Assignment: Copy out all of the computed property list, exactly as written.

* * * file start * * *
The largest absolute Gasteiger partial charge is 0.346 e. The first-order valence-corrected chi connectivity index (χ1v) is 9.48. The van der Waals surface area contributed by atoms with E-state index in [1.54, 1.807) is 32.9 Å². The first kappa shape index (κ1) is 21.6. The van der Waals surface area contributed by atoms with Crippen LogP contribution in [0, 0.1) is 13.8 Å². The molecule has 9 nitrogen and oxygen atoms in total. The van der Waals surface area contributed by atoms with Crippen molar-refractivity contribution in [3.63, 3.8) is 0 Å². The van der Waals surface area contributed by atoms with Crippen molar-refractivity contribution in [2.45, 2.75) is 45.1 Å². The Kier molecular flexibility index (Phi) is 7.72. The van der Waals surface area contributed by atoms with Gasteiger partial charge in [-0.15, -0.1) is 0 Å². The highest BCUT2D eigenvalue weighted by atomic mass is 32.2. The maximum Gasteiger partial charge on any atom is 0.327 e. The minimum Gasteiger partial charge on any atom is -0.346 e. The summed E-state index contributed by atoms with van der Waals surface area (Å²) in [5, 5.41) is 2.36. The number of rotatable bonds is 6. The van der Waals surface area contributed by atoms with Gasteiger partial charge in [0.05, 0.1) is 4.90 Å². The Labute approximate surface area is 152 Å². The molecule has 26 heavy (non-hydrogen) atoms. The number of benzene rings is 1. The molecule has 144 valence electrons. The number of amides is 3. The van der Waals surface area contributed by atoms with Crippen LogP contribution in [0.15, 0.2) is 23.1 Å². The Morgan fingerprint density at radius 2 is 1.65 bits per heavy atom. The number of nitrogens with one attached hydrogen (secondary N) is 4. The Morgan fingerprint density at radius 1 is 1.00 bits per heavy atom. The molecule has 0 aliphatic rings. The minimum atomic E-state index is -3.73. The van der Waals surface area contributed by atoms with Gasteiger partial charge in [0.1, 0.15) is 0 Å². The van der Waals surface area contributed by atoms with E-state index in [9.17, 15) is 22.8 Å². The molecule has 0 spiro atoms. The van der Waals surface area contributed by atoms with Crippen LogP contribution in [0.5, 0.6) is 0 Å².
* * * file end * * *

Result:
The largest absolute Gasteiger partial charge is 0.346 e. The first-order valence-corrected chi connectivity index (χ1v) is 9.48. The van der Waals surface area contributed by atoms with E-state index in [1.54, 1.807) is 32.9 Å². The first kappa shape index (κ1) is 21.6. The van der Waals surface area contributed by atoms with Crippen LogP contribution in [0, 0.1) is 13.8 Å². The molecule has 9 nitrogen and oxygen atoms in total. The van der Waals surface area contributed by atoms with Crippen molar-refractivity contribution in [3.63, 3.8) is 0 Å². The van der Waals surface area contributed by atoms with Crippen molar-refractivity contribution in [2.45, 2.75) is 45.1 Å². The Kier molecular flexibility index (Phi) is 7.72. The van der Waals surface area contributed by atoms with Gasteiger partial charge in [-0.15, -0.1) is 0 Å². The highest BCUT2D eigenvalue weighted by atomic mass is 32.2. The maximum Gasteiger partial charge on any atom is 0.327 e. The minimum Gasteiger partial charge on any atom is -0.346 e. The summed E-state index contributed by atoms with van der Waals surface area (Å²) in [5, 5.41) is 2.36. The number of rotatable bonds is 6. The van der Waals surface area contributed by atoms with Gasteiger partial charge in [0.05, 0.1) is 4.90 Å². The Labute approximate surface area is 152 Å². The molecule has 26 heavy (non-hydrogen) atoms. The number of benzene rings is 1. The molecule has 144 valence electrons. The number of amides is 3. The van der Waals surface area contributed by atoms with Crippen LogP contribution in [0.15, 0.2) is 23.1 Å². The Morgan fingerprint density at radius 2 is 1.65 bits per heavy atom. The number of nitrogens with one attached hydrogen (secondary N) is 4. The Morgan fingerprint density at radius 1 is 1.00 bits per heavy atom. The molecule has 0 aliphatic rings. The minimum atomic E-state index is -3.73. The van der Waals surface area contributed by atoms with Gasteiger partial charge in [0.1, 0.15) is 0 Å². The van der Waals surface area contributed by atoms with E-state index in [9.17, 15) is 22.8 Å². The molecule has 0 spiro atoms. The van der Waals surface area contributed by atoms with Crippen LogP contribution in [0.5, 0.6) is 0 Å².